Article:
Reduce Charging in SEM Using Low Voltage Imaging

By Ingrid Koch, 6 minutes to read
Technology:

Introduction

The scanning electron microscope (SEM) is a powerful tool for taking very high magnification images of a variety of materials. It generates an image by scanning a beam of electrons across a sample’s surface and detecting the electrons generated through sample interactions. This type of imaging requires the sample to be conductive. A non-conductive sample will build up a static surface charge when it is imaged with an electron beam. This poses a major problem, many because non-conductive materials–such as plastics, fabrics, and ceramics–have microstructures that can only be resolved clearly in an electron microscope. The most common way to address this problem is by coating the sample with gold, making it conductive. Gold coating, however, comes with a number of downsides. When gold coating is not an option, imaging with a low voltage electron beam can reduce charging, enabling analysis of non-conductive samples.

Charging on a non-conductive sample

Non-conductors are materials that do not allow electrons to easily move through them. These materials include paper, glass, biological tissues, ceramics, and plastics – some of the most common types of samples imaged with SEMs. Unfortunately, they can also be some of the most challenging samples to image. In contrast to conductive samples, like metals, imaging a non-conductive sample using an SEM can cause beam drift and charging, both of which make it difficult to capture a clear image.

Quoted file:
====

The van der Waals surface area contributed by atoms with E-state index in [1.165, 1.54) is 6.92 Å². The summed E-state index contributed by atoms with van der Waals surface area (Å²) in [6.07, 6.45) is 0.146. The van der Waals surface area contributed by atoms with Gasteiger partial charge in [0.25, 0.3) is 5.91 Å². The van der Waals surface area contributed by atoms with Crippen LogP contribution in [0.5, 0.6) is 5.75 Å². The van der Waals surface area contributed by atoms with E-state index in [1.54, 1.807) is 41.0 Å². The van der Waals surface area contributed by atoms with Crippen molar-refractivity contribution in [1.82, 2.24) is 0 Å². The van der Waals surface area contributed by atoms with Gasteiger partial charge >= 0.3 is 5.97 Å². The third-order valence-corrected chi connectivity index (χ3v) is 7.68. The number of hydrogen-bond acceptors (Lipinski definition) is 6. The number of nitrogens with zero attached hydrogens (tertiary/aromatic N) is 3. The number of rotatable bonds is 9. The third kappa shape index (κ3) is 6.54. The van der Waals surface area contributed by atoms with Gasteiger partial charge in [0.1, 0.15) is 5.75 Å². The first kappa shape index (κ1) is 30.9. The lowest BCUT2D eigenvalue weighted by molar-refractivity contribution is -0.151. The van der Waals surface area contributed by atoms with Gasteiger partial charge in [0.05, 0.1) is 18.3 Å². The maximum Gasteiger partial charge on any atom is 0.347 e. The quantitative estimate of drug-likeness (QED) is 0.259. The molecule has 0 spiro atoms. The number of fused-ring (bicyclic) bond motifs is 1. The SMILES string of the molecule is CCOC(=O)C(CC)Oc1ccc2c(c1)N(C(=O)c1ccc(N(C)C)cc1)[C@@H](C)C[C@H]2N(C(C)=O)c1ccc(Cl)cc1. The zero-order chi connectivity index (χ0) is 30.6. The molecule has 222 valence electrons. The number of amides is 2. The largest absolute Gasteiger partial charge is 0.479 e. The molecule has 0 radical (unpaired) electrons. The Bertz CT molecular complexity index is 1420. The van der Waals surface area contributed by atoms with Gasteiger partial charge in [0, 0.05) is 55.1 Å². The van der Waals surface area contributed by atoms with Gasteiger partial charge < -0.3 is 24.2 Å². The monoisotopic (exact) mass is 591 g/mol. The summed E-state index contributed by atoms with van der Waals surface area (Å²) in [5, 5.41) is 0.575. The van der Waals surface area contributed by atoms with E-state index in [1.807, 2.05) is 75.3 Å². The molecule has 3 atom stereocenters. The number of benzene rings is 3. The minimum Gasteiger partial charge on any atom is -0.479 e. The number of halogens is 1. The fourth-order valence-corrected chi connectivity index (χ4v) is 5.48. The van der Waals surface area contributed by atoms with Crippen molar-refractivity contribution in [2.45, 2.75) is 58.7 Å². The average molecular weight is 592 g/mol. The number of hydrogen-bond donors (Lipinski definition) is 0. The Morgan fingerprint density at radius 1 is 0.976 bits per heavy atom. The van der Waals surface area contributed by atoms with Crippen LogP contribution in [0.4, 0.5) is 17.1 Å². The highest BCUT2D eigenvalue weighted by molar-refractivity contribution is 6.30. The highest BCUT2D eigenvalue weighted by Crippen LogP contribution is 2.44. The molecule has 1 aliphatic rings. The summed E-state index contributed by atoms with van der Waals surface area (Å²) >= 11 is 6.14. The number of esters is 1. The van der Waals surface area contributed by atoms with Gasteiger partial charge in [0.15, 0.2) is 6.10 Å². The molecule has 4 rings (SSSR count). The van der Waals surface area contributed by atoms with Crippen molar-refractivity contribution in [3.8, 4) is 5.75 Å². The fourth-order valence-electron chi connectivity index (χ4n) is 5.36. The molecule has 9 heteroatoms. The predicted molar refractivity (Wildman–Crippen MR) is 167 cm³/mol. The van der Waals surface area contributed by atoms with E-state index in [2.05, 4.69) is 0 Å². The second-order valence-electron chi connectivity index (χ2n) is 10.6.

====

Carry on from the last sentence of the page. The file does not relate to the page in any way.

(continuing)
Figure 1 shows a charging piece of paper. The (negatively charged) surface reflects many of the incoming (negatively charged) electrons, which creates very bright areas in the image. The electron beam is also deflected by these regions, causing a blurring effect that can be seen at the edges of the image.


Figure 1: A piece of paper charging badly in the SEM.

Charge balance

When an electron from the beam hits a sample, there are a few possible outcomes that affect the total charge on the sample:

  • The electron backscatters, and leaves the sample (no change in charge)
  • The electron is absorbed by the sample (negative charging)
  • The (primary) electron strike causes emission of secondary electrons (positive charging)

The electron beam is comprised of a huge number of electrons (~109 electrons/second), so all three of these processes occur simultaneously. The relative balance of each of the three possibilities determines the net charge on the sample.

For conducting samples that are electrically grounded, any excess electrons can easily pass through to ground, so the net charge does not change. For non-conducting samples, however, there will be net charging on the sample (unless these processes happen to be perfectly balanced). Figure 2 summarizes these processes.


Figure 2: Electron-sample interactions.

Low voltage imaging